If your army is weak and there aren’t that many soldiers, then the CIA tells them to kill, kill, kill, but they can only do so much damage.

On the other hand, even if there are only a few CIA agents and there is a large, aggressive army, you will still have massive destruction (and loss of thyroid function).

Where am I going with all this? The amount of destruction, which really is the cause of how crappy you feel, depends on the strength and number of soldiers, not on the number of CIA agents in the field.

This is why antibodies are not a good measure of progress and often don’t correspond with how well people feel.

Antibody Levels Are Not A Good Measure of Progress (or Lack Thereof)

Antibody numbers don’t correspond, directly, with tissue destruction. As I mentioned above, in some cases TPO antibodies have been linked to tissue destruction, but more often, this is not the case.

Many patients and doctors or practitioners track these numbers and use them as a measure of whether or not what they are doing is working. And many times, they will find that there is no correspondence.

Obviously, getting antibody numbers to drop is not a bad thing. But it is also not necessarily such a good thing, because it may not be an indication that the destruction or the progression of the disease has slowed.

How Do You Measure The Severity of the Attack?

In conventional lab testing there really aren’t tests that are done to look at this. One theory with Hashimoto’s is that the ratio between the CIA and the soldiers is important.

The soldiers are also known as the TH-1 system, the cytokines or immune proteins associated with this part of the immune system are the killers.

The CIA is known as the TH-2 part of the immune system and you can test for ratios between TH-1 and TH-2 cytokines.

If there is a lot more of the soldiers than CIA agents, then the prognosis is not good and the disease tends to be more severe.

With Hashimoto’s there is a tendency towards more TH-1 than Th-2, but this is not always the case.

On the other hand if the CIA is more numerous or more balanced and the control and command part of the immune system (TH-3 or the regulatory part of the immune system- what we can call the General) is also strong, then, usually the prognosis is better and you can calm the attack and slow or stop the progression of the disease.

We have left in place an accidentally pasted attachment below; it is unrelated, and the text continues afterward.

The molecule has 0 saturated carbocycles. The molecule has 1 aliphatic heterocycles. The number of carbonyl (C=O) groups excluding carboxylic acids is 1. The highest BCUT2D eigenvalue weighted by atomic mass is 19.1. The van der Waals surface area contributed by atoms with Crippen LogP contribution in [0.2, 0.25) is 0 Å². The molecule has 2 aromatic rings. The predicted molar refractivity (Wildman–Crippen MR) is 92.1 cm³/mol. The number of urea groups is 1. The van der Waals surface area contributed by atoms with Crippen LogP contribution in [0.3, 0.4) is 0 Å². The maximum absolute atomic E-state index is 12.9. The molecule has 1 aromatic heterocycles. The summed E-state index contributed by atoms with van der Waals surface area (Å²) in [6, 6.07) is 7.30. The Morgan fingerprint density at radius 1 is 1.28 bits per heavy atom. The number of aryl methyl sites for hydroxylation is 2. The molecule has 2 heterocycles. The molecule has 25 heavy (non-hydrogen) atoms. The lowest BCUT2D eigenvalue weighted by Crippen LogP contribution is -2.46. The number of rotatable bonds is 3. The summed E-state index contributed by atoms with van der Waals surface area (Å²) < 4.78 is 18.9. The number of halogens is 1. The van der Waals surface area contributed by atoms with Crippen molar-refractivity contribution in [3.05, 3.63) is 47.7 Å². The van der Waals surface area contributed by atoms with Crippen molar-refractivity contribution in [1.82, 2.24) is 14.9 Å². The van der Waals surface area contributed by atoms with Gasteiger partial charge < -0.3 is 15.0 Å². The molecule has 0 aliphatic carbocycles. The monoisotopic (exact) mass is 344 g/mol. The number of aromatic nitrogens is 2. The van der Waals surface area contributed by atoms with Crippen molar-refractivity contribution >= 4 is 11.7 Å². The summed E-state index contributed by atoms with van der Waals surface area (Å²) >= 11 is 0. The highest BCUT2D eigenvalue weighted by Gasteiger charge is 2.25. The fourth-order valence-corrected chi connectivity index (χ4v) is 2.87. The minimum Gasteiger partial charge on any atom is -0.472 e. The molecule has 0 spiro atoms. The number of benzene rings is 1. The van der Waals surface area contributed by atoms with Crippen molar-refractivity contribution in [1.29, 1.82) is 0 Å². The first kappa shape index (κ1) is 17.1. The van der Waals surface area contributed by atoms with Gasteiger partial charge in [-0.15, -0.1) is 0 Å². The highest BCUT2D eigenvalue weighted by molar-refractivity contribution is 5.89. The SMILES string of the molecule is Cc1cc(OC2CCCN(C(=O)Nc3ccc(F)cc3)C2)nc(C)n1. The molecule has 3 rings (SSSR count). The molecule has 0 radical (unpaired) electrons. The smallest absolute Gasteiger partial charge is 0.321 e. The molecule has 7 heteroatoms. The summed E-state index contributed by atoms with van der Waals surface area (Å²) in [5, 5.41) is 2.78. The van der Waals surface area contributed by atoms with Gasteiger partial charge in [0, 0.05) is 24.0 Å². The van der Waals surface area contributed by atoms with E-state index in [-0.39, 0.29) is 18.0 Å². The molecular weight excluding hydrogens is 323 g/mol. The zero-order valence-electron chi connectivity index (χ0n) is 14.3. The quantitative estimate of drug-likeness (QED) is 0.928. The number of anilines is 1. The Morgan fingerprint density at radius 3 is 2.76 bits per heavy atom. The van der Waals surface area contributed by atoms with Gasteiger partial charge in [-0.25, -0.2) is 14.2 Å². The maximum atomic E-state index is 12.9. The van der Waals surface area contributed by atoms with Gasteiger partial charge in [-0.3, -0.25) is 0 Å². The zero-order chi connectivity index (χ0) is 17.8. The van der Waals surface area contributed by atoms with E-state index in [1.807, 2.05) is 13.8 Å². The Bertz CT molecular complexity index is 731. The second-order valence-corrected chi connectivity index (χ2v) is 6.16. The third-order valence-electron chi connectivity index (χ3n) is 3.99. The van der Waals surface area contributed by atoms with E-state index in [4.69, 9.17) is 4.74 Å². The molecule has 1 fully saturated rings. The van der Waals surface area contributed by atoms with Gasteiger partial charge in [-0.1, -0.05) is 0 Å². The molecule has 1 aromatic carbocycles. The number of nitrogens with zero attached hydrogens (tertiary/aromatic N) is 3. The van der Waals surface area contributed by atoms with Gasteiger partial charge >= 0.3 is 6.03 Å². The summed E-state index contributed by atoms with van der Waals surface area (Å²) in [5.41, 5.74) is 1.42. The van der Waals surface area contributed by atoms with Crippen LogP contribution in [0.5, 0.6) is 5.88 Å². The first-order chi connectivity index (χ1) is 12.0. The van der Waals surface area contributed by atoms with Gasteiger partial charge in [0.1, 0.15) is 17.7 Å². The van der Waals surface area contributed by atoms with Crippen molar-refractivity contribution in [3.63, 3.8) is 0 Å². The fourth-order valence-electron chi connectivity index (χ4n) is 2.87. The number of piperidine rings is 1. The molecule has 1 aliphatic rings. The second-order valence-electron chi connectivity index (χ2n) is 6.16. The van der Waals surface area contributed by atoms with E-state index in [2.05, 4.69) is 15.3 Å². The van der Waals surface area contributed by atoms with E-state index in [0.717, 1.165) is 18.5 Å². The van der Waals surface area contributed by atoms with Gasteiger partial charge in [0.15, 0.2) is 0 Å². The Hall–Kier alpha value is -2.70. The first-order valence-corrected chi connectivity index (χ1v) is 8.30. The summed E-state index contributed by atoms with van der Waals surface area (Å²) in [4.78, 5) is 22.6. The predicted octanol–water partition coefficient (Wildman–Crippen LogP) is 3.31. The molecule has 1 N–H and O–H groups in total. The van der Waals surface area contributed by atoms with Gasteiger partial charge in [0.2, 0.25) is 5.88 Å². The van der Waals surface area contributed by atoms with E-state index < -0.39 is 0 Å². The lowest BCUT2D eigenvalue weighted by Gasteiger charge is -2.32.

In reality, the immune system isn’t linear and this is an oversimplification. Testing is available to look at the cytokines that represent these different parts of the immune system, but there are many other factors that make current tests for this unreliable and not that helpful.

However, you can use these ideas to help figure out what you need to do in order to calm the attack, slow the progression of the disease and, most importantly, feel better.

What To Do About It

The major cause of thyroid tissue destruction is something called apoptosis. This is programmed cell death.

Lots of crazy things happen on a molecular level (like cytoskeletal disruption, cell shrinkage, chromatin condensation, nuclear fragmentation, membrane blebbing, and DNA fragmentation – membrane blebbing, people!) to make this happen, but the easiest way to grok the root of it is to understand that it is initiated by inflammation.

Inflammation Is the Root of All Evil

The best way to slow the progression and minimize destruction is to do everything you can to stop inflammation and to strengthen the regulatory part of the immune system.

2 important anti-inflammatory agents are: Vitamin D and glutathione. These supplements strengthen the regulatory part of the immune system (TH-3 or the General).

(One important thing to note is that some people with Hashimoto’s have a defect with vitamin D receptors and may need to take more than is usually required by normal individuals.)

These are important anti-inflammatories.

Another player in the complicated drama of Hashimoto’s is TH-17. This is like a rouge agent that when numerous and aggressive can do major damage. TH-17 is highly inflammatory.

Natural supplements that reduce TH-17 include Turmeric and Resveratrol. Some Chinese herbs that have been shown to reduce TH-17 are Chang Shan or dichroa root and Huang Lian and Huang Qin whose active compound is berberine.

Also, it is very important to reduce the causes of inflammation in your diet. The three most inflammatory foods in our diet are gluten, dairy and soy.

Gluten has been extensively hybridized and deamidated and has been linked to the initiation and progression of thyroid autoimmunity.

Dairy products when commercially produced are full of antibiotics, hormones and god knows what else. They have also been linked to the initiation of various autoimmune diseases.

Soy is one of the most heavily genetically modified foods in our diet and is also quite difficult to digest.

Things That Reduce Antibodies

Some research has indicated that thyroid replacement hormone can reduce TPO antibodies, though there is also some indication that natural desiccated hormone can raise antibodies in some individuals (it seems to be those who have a particularly severe immune reactivity – i.e., they have lots of inflammation).

Selenium has been found to reduce TPO antibodies in a number of studies.

Bottom Line

Thyroid antibodies are important for determining whether or not you have Hashimoto’s but are not always a good indicator of how well what you are doing is working.

Do not get too excited if antibody numbers go up or down. It’s not the antibodies that are the problem as much as the other parts of the immune system that are attacking and destroying the thyroid.

Get excited about reducing inflammation. That should be your daily obsession. Really, its that important.

Thyroid replacement hormone and selenium have been shown to reduce TPO antibodies, but this may not work for everyone.

Hashimoto’s is complicated. It is a multi-system disorder that requires a multi-system approach. That’s why created my program: Healing Hashimoto’s: The 5 Elements of Thyroid Health. Click here to learn more.






http://www.ncbi.nlm.nih.gov/pmc/articles/PMC3271310/– Technichal, but great info on what happens in Hashimoto’s










About the Author Marc Ryan